India will discontinue a tax break for wind farms starting in April, the beginning of the financial year, potentially stalling growth in a $3 billion market dominated by turbine-supplier Suzlon Energy Ltd.
“Accelerated depreciation will go away in April,” Dilip Nigam, director of wind policy at the Ministry of New and Renewable Energy, said in an interview in Mumbai today.
General Electric Co., Siemens AG, and Spain’s Gamesa Corporacion Tecnologica SA are expanding wind-turbine manufacturing capacity in India in a bid to take market share from Suzlon, India’s biggest wind-turbine maker. New installations next year may fall 15 percent, or a decline of $540 million in investment, if the federal tax break ends, Bloomberg New Energy Finance forecast in July.
Accelerated depreciation allows companies to write off investments at a faster rate, helping reduce tax liabilities. Suzlon shares rose 3.1 percent to 23.2 rupees, the highest in more than a month, as of 2:39 p.m. in Mumbai. The benchmark Sensitive Index climbed 1.8 percent.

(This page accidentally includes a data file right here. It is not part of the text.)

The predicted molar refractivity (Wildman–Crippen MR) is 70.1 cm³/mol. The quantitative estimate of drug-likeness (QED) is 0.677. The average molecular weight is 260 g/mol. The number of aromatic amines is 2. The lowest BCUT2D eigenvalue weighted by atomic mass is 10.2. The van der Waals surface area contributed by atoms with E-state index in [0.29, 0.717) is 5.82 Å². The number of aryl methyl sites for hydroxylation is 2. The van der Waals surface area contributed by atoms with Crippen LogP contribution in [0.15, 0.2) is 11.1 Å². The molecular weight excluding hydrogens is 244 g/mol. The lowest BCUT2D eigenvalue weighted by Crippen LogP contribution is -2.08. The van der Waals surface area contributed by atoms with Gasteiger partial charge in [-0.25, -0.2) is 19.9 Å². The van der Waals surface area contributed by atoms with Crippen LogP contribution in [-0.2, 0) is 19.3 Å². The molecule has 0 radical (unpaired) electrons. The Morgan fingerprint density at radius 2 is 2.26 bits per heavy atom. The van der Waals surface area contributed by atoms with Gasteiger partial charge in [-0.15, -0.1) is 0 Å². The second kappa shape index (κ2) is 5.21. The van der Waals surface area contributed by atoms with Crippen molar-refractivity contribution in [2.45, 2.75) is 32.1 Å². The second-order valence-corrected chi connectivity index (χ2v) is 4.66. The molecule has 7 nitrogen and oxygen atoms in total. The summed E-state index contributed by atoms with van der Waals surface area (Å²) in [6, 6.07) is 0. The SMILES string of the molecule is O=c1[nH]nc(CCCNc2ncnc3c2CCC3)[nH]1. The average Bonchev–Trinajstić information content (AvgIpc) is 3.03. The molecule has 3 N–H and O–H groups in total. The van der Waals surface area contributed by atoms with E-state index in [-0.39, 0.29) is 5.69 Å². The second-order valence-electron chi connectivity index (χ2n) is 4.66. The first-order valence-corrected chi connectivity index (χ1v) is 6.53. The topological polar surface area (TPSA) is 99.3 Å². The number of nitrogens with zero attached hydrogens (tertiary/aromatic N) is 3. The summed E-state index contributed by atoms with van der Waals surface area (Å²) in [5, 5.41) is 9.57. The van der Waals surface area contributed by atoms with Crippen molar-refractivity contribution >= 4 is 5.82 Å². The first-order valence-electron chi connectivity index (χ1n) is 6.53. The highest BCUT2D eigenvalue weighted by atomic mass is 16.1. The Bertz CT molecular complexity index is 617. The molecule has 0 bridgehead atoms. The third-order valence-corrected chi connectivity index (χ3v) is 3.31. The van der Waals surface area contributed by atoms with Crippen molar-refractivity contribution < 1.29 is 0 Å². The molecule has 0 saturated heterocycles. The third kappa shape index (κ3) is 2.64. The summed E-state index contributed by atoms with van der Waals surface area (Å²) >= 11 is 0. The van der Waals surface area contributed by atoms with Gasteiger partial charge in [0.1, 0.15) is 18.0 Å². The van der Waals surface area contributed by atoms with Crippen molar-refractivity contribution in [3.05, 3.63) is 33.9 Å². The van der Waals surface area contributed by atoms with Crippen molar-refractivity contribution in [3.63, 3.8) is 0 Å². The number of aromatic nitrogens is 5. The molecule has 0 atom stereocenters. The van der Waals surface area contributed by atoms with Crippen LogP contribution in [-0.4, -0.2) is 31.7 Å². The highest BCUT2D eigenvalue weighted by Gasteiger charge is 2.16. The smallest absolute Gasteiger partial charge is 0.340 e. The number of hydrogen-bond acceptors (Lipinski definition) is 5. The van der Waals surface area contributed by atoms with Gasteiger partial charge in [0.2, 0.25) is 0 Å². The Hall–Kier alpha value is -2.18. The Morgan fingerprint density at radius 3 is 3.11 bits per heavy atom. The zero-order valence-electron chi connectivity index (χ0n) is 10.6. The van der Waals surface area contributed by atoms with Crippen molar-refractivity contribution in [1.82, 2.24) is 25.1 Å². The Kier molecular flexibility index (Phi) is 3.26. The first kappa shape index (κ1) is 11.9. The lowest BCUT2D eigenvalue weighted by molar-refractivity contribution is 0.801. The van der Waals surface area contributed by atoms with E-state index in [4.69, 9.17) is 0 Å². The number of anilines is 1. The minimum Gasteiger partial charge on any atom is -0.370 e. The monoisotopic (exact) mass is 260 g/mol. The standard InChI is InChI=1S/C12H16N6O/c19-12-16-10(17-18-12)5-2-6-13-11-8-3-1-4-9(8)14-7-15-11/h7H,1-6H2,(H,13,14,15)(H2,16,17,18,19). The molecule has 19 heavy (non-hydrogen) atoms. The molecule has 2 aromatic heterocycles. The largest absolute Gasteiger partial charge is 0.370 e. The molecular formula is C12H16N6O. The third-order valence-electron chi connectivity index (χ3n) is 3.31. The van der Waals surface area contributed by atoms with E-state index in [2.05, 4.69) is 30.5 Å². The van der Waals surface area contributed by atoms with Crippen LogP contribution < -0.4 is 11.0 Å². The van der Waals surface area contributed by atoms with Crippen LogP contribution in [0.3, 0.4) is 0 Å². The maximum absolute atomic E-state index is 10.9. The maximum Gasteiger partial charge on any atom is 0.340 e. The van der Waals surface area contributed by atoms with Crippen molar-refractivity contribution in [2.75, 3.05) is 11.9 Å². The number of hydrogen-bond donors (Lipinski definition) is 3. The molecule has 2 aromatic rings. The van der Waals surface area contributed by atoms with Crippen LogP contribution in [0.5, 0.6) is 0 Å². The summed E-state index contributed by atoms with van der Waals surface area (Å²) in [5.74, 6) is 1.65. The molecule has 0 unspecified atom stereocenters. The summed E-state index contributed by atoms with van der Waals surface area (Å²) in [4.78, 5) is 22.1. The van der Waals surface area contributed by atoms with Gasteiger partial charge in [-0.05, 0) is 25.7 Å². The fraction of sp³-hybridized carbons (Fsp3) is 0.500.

The government has said it will end the incentive either on March 31 or with the introduction of a new taxation framework “whichever comes first,” Nigam said. “In either case, it will end in April unless the government takes a special decision to surpass” the previous decision.
Demand could dip for about two years before growth resumes as the industry adjusts to changes in state incentives, Nigam said.
Renewable Energy Minister Farooq Abdullah said that the accounting method has encouraged companies to erect wind projects as a way of cutting taxes rather than generating power. The ministry favors extending an alternate subsidy called generation-based incentive that rewards wind power producers for the amount of electricity produced, Nigam said.
The government may continue the generation based subsidy, which pays wind farms 500 rupees ($9.8) for every megawatt-hour fed to the grid, next financial year, Nigam said.